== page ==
A 4-year-old Syrian refugee from the besieged city of Homs underwent surgery recently at the Sheba Medical Center in Tel Hashomer, the first time a Syrian has been operated on at the pediatric cardiology ward.
The boy, Mohammed Hamudi, was born with a rare heart condition, reversed ventricles. A surgical team led by Dr. Dudi Mishali operated on Hamudi, who arrived in Israel accompanied by his father. The surgeons managed to implant a pacemaker in the boy's heart with a long-lasting battery, probably saving his life.
"This was a complicated surgery that gave us two options. Either we could have operated regularly on him, allowing him to live another 15 to 20 years, or we could have chosen the harder, more complicated option granting him, all things considered, the lifespan of a healthy person," Mishali said. "We chose the harder surgery because we thought this choice was a better one. I am very pleased that the surgery was extraordinarily successful and the boy was released after a few days."
The boy's father told Israel Hayom the story of the family's grueling journey, which began when the family escaped the fighting in Homs, fleeing Jordan and temporarily resettling at a refugee camp. Several of his family members have died in the fighting in Syria over the past two years, the father said. Hamudi's mother and brother stayed behind in Jordan after Israel only allowed his father to accompany him to Tel Hashomer for the operation.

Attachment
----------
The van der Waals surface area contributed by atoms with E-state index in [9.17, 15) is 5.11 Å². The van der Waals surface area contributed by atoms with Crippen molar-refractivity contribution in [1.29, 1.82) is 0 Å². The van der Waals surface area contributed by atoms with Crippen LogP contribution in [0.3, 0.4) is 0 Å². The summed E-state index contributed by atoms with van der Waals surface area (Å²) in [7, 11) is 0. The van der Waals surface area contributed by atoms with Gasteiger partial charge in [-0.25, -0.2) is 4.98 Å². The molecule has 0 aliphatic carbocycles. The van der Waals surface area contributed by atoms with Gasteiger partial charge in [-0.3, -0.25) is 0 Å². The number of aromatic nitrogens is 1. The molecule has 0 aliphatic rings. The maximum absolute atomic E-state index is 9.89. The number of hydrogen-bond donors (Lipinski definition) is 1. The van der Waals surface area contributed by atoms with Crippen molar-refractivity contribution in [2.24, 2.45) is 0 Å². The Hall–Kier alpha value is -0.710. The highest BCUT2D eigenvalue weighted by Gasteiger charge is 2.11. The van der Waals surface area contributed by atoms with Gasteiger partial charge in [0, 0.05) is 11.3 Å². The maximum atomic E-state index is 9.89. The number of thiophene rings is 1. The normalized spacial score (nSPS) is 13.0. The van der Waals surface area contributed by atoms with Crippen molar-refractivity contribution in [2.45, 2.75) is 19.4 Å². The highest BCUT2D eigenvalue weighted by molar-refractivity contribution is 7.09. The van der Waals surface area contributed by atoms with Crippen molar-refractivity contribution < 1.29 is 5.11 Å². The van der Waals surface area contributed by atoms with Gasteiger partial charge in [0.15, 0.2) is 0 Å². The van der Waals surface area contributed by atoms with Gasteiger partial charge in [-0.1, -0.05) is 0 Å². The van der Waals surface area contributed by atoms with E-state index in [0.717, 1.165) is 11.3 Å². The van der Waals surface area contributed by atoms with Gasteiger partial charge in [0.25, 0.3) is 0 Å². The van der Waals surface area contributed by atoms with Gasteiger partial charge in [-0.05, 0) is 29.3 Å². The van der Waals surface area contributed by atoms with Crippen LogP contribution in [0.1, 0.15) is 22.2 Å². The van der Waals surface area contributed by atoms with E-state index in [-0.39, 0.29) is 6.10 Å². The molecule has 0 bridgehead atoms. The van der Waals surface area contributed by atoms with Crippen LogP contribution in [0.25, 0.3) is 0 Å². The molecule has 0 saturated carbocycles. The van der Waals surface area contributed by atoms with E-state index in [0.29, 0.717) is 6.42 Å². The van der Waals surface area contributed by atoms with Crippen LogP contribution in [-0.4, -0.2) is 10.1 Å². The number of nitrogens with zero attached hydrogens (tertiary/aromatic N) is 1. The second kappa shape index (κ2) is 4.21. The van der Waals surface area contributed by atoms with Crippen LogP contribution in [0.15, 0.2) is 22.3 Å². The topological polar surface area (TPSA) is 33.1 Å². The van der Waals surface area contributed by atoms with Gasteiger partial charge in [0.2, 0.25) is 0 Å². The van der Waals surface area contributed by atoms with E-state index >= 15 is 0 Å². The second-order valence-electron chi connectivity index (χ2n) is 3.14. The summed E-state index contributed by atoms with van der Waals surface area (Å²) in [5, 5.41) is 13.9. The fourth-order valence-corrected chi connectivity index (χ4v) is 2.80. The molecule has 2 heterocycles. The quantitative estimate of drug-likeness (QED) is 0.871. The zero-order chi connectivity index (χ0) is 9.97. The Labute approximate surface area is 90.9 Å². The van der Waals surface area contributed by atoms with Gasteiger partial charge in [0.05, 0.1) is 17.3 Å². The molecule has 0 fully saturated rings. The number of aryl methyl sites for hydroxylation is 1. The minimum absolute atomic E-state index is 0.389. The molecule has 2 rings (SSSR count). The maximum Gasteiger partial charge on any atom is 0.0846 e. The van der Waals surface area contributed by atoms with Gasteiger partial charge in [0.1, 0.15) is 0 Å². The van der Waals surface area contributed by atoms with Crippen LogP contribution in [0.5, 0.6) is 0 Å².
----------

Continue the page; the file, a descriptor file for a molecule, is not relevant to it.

The father painted a picture of constant, life-threatening turmoil in his home country.
"In Syria, every mother is saying she wishes her sick children could go to Israel for surgery, because we hear all the time about Israel treating the wounded in the Golan [Heights]," he said. "When they brought him for care at the refugee camp, I knew our dream would be fulfilled. The Israeli doctors brought him back to life, and I am happy to have met this country."
Hamudi's ability to travel to Sheba for medical procedures was organized through careful coordination by the Jordanian authorities and the Israeli Interior Ministry. The boy and his father were able to travel freely between the countries despite not having passports or visas.
An Israeli aid official said another Syrian refugee, a 17-year-old teenage boy, needs urgent heart surgery, but his entry to Israel has so far been blocked due to bureaucracy.
"I can't describe this feeling, saving a life," Mishali said, with Hamudi and his father by his side. "A child is a child. When you see the tears of his father or mother, you don't really need a translator, you understand."